“What Do You Do with the Mad that You Feel?”

When I was an innocent eighteen years old, I was accepted as a college intern at WQED Public TV in Pittsburgh. As a college major in Communications, TV and Film, I “thought” I went to the station to learn as much as I could about television and film production. Instead I spend all my time volunteering as a prop boy on the set of the “Mister Rogers’ Neighborhood” show!

You can read some of my adventures with Fred Rogers by clicking on this link: Behind the Scenes in Mr. Rogers’ Neighborhood

In 1969, Fred Rogers appeared before the United States Senate Subcommittee on Communications. His goal was to support funding for PBS and the Corporation for Public Broadcasting, in response to significant proposed cuts by President Nixon.

In his own unique, heart-felt, masterful way, he convinced the committee to give the full funding of $20,000,000.00 to Public Television.

By watching this video, you can understand why my young heart chose to forgo my proper college studies at the station for all the precious time I could squeeze in with this inspired man:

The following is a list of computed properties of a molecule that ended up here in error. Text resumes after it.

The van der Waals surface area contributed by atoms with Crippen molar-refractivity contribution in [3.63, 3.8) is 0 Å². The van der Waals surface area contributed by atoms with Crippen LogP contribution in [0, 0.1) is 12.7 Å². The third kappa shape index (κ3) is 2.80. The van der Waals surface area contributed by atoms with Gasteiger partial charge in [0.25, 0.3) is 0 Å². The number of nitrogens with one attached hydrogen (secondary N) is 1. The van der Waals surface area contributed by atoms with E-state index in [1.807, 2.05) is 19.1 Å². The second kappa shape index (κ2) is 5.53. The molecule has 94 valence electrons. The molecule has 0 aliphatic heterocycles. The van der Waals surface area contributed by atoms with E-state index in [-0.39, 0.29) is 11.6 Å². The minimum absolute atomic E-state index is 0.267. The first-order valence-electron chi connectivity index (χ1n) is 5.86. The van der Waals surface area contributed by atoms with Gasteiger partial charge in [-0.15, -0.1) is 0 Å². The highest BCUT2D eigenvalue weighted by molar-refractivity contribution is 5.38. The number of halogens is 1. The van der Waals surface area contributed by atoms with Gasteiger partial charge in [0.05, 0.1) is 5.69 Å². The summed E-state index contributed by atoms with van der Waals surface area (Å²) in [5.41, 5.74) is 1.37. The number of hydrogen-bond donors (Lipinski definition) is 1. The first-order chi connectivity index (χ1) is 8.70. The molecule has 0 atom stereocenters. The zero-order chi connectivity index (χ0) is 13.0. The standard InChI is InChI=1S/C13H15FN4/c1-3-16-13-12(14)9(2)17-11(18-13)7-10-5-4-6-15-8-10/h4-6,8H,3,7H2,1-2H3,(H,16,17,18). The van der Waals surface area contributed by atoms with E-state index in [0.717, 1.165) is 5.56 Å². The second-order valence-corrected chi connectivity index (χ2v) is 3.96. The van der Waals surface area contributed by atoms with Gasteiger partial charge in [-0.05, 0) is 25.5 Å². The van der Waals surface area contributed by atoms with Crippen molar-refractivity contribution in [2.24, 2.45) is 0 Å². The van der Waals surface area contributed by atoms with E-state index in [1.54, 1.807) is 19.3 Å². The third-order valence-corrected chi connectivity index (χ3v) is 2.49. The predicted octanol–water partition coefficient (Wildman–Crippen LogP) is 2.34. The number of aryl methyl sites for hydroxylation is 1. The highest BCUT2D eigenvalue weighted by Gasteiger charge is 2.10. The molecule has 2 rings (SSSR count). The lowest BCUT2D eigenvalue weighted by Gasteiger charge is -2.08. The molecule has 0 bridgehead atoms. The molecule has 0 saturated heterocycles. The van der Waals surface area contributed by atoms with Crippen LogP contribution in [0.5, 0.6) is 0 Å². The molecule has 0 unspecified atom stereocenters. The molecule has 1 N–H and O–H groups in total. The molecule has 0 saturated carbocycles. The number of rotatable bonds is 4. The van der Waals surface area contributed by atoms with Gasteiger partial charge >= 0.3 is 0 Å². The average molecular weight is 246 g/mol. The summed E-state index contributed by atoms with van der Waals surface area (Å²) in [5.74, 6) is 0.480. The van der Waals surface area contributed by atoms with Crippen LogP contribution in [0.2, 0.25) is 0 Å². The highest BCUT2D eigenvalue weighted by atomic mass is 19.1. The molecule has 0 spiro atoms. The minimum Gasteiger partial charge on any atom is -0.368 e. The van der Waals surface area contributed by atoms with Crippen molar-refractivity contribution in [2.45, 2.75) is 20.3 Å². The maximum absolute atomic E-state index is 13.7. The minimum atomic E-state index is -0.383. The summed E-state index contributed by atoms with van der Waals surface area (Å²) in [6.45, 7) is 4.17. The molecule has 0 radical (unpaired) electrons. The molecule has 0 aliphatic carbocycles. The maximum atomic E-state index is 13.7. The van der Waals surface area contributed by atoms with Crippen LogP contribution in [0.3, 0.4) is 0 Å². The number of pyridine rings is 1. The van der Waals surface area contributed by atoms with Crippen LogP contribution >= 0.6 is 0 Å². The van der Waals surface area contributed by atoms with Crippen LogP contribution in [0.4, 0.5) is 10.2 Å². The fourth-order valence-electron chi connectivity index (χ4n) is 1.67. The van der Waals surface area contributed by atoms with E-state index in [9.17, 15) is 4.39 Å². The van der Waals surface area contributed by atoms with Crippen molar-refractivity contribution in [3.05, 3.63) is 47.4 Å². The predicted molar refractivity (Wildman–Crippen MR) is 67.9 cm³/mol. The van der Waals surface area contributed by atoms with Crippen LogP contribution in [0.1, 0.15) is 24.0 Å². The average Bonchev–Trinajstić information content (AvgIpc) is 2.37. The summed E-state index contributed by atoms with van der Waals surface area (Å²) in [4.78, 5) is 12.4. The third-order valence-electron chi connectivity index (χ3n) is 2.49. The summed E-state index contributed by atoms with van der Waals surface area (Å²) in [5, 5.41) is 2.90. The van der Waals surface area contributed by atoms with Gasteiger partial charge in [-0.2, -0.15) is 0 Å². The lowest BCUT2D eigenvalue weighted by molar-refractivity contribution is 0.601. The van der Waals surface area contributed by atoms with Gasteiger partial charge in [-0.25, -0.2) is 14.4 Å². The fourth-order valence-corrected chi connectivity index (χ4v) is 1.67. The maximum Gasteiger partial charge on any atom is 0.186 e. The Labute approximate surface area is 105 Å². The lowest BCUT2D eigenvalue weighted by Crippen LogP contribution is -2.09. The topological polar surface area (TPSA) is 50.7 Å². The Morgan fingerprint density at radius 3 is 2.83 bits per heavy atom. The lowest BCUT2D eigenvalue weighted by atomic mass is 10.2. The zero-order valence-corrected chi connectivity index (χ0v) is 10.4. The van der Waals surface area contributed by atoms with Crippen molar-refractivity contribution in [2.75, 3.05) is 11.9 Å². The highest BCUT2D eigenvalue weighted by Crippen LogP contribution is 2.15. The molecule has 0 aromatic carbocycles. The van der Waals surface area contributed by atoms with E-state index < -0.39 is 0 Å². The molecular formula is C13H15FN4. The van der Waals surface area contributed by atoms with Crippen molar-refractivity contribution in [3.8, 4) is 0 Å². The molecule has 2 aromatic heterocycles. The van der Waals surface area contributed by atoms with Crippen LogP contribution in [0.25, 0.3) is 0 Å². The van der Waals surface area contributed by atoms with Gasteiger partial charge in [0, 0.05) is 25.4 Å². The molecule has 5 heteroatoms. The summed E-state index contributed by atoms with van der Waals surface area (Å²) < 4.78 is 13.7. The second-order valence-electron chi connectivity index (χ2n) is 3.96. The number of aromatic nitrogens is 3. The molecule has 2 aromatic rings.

Mister Rogers defending PBS to the US Senate

Here are the words to his song in the video that teaches kids they have the power to redirect and release that energy that sometimes builds-up inside:

“What Do You Do with the Mad that You Feel?”

What do you do with the mad that you feel

When you feel so mad you could bite?

When the whole wide world seems oh, so wrong…

And nothing you do seems very right?

What do you do? Do you punch a bag?

Do you pound some clay or some dough?

Do you round up friends for a game of tag?

Or see how fast you go?

It’s great to be able to stop

When you’ve planned a thing that’s wrong,

And be able to do something else instead

And think this song:

I can stop when I want to

Can stop when I wish.

I can stop, stop, stop any time.

And what a good feeling to feel like this

And know that the feeling is really mine.

Know that there’s something deep inside

That helps us become what we can.

For a girl can be someday a woman

And a boy can be someday a man.

By Fred M. Rogers © 1968